Did you know that Kentucky’s dry counties benefit financially from alcohol sales throughout the state? For more than 30 years, most of the taxes collected on alcohol sales, no matter where they originate, have gone into the state’s General Fund for statewide use. And while more than 30 percent of Kentucky’s counties don’t contribute alcohol sales tax to the General Fund, they still have access to that money.
Wet or Dry Is Not Cut and Dry
Kentucky’s blue laws are complicated and tenacious, with the decision to allow alcohol sales left to local vote. Out of 120 counties, 38 are entirely dry – no alcohol sales, no exceptions. Only 32 are wet. The rest are a mixed bag. There are moist counties, where alcohol sales are allowed in certain parts of the county (like in town as opposed to the outskirts). There are special concessions for alcohol sales at restaurants of a certain size, golf courses, wineries and certain kinds of historical sites, too, so even if a county is mostly dry, you still might be able to buy a drink if you know where to go.
State law even allows the right of city precincts in a wet area to vote for separate dry status (like if Pleasure Ridge Park went dry, even if the city surrounding it was not), so the possibility exists for subdivisions even from within each county.
The High Cost of Doing Business
What kind of money are we talking? For starters, an alcohol sales tax of 11 percent. Then add on various excise taxes (example: $2.50 per 31-gallon barrel of beer) applied to the retail price of alcohol. For example, a four-pack of Founder’s Breakfast Stout carries a price tag of about $10.99. A portion of that listed retail price includes the pre-existing excise tax. Then add 11 percent (about $1.21) sales tax, for a final bill of $12.20.
Those tax rates are high. According to the Center for Science in the Public Interest, Kentucky is tied for fourth in ranking as most the most taxed state. The Courier-Journal noted in 2012 that a study by University of Louisville economist Paul Coomes ranks Kentucky highest among states in taxes on wine, second-highest in taxes on distilled spirits and tenth-highest on beer (among states that don’t sell spirits at state stores).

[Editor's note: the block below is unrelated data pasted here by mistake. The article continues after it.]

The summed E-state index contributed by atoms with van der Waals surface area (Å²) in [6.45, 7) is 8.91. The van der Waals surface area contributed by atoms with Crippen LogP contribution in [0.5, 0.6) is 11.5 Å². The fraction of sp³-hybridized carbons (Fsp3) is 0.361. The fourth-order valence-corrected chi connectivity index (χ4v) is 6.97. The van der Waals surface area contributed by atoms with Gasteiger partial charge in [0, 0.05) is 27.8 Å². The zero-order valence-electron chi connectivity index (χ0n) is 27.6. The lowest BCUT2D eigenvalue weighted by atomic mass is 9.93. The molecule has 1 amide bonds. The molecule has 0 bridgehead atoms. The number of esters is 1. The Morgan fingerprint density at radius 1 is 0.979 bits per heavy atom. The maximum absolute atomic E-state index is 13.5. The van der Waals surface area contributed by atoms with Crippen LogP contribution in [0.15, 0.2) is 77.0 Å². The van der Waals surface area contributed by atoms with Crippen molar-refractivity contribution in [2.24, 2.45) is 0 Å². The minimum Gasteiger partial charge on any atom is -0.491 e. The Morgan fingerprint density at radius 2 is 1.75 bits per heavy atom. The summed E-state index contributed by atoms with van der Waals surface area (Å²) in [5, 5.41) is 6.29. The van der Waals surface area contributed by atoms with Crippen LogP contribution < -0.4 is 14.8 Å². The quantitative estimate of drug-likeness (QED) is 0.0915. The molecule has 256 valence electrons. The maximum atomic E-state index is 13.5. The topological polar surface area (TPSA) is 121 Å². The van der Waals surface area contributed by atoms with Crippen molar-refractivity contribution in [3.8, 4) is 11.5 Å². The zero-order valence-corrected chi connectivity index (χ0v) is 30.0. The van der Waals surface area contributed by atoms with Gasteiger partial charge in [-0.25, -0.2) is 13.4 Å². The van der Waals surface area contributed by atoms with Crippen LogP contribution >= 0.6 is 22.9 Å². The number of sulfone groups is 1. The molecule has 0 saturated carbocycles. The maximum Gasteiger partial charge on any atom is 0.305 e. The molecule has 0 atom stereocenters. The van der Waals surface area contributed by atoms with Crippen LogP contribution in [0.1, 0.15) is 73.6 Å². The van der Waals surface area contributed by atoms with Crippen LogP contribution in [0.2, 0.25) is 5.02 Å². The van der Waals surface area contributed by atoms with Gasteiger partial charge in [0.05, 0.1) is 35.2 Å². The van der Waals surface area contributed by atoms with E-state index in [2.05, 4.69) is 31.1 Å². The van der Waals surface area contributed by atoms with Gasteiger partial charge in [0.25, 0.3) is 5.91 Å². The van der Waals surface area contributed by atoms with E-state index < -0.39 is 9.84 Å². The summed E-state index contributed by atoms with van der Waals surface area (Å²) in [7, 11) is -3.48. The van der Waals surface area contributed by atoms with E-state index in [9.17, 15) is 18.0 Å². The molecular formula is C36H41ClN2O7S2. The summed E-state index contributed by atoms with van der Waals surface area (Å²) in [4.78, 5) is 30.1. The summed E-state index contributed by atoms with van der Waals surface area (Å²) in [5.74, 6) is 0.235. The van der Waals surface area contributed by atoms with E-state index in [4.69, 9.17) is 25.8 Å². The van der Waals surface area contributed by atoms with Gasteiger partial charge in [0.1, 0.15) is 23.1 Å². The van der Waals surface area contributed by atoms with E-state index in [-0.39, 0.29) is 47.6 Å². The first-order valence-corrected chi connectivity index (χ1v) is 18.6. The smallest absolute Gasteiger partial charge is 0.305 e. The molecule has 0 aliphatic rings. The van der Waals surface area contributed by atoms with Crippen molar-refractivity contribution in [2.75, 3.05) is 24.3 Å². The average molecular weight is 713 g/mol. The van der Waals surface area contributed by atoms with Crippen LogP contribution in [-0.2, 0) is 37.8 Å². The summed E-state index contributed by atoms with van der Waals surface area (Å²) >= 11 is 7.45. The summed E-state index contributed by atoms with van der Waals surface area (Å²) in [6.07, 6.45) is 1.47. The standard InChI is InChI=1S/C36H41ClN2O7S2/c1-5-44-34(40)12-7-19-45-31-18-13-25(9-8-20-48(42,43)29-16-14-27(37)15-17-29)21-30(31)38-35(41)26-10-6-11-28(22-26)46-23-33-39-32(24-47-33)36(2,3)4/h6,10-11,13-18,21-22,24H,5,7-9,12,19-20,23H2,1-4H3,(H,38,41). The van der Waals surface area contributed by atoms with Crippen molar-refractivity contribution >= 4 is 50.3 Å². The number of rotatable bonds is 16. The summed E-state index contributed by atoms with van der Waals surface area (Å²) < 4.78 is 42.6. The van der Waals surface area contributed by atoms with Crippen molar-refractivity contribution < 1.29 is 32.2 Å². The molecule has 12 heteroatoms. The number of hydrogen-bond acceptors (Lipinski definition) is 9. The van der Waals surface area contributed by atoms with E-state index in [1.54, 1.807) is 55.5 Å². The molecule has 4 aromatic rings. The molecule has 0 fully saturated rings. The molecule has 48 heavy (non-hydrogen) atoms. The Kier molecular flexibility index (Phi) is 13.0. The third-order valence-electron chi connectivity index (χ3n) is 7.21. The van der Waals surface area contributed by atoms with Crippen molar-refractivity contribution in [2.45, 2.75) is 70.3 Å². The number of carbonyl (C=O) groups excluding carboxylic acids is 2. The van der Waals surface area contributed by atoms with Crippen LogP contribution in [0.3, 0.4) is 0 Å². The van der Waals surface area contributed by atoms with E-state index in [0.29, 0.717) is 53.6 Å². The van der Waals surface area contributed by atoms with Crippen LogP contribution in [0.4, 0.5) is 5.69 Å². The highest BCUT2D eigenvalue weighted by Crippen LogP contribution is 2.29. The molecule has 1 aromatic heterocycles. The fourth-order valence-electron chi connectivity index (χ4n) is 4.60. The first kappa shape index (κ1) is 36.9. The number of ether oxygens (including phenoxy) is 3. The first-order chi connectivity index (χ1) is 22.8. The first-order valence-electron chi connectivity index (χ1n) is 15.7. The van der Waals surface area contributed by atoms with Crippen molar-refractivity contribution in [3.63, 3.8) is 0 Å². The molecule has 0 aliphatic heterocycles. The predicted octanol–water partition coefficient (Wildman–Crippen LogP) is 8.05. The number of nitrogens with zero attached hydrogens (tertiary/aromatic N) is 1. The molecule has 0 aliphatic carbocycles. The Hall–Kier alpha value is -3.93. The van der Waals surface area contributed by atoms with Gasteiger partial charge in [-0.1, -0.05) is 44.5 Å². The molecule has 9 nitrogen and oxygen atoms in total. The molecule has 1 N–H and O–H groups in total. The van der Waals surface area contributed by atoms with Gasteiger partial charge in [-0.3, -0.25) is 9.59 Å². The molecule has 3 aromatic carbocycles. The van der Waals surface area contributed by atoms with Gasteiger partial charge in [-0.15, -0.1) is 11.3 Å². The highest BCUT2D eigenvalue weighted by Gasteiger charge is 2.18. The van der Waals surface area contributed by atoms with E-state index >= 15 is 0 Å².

To be fair, the General Fund comes from numerous sources, ranging from alcohol sales tax to taxes imposed on bigger businesses. The difference, however, is that while small-town Kentucky may not have an industry titan pumping much needed revenue into the area, it’s probably not because local voters decided to prohibit that business from opening. Even in the driest county, you can legally open a Ford Plant, but not a Buffalo Trace distillery.
So not only does our state have a higher alcohol sales tax, but this tax burden falls on a proportionally small segment of the population.
Kentucky’s Alcohol Sales Tax: ‘Confusing at Best’
And the complexities of Kentucky alcohol taxes seem as unending and archaic – if not outright anachronistic – as the laws they are based on.
The Kentucky Alcohol and Beverage Control (ABC) website can get a little confusing. But the ABC is only the enforcing arm of Kentucky’s alcohol laws. To study the tax laws, you have to look to the Department of Revenue. But even after reading up on the statutes, I was still left with questions that I had to field to individuals who work in these Frankfort bureaus. But where can the average citizen learn specifics about alcohol-related laws in Kentucky, tax-related or otherwise?
Unfortunately, neither Kentucky’s legislative website nor the ABC website offered clear answers. In fact, in every case and on every website, I was only able to find information when I had the specific keyword to search. The more you research this, the more complicated it becomes. You can only complete any narrative here by going on to read KRS 211.285, which in turn similarly references other statutes, ad infinitum (or at least close enough to feel that way). Is the story so vast that we can’t possibly fathom the scope, or are we just not being let in on the big picture?
In a 1985 ruling, Justice Charles M. Leibson describes state laws on alcohol sales tax as a maze of obscure statutory language that he identifies as “confusing at best.” If local lawmakers have difficulty explaining these laws, how can the layperson explain and understand them?
Even Governor Steve Beshear wants to organize some kind of reform in this system, and has acknowledged just how difficult this subject is to understand.
This piece originally appeared in The Louisville Lip. Syd Bishop writes for LEO, Never Nervous, and Al Da, and is the guitarist/keyboard player for Visiting Nurse. He prefers craft beer or Old Weller 107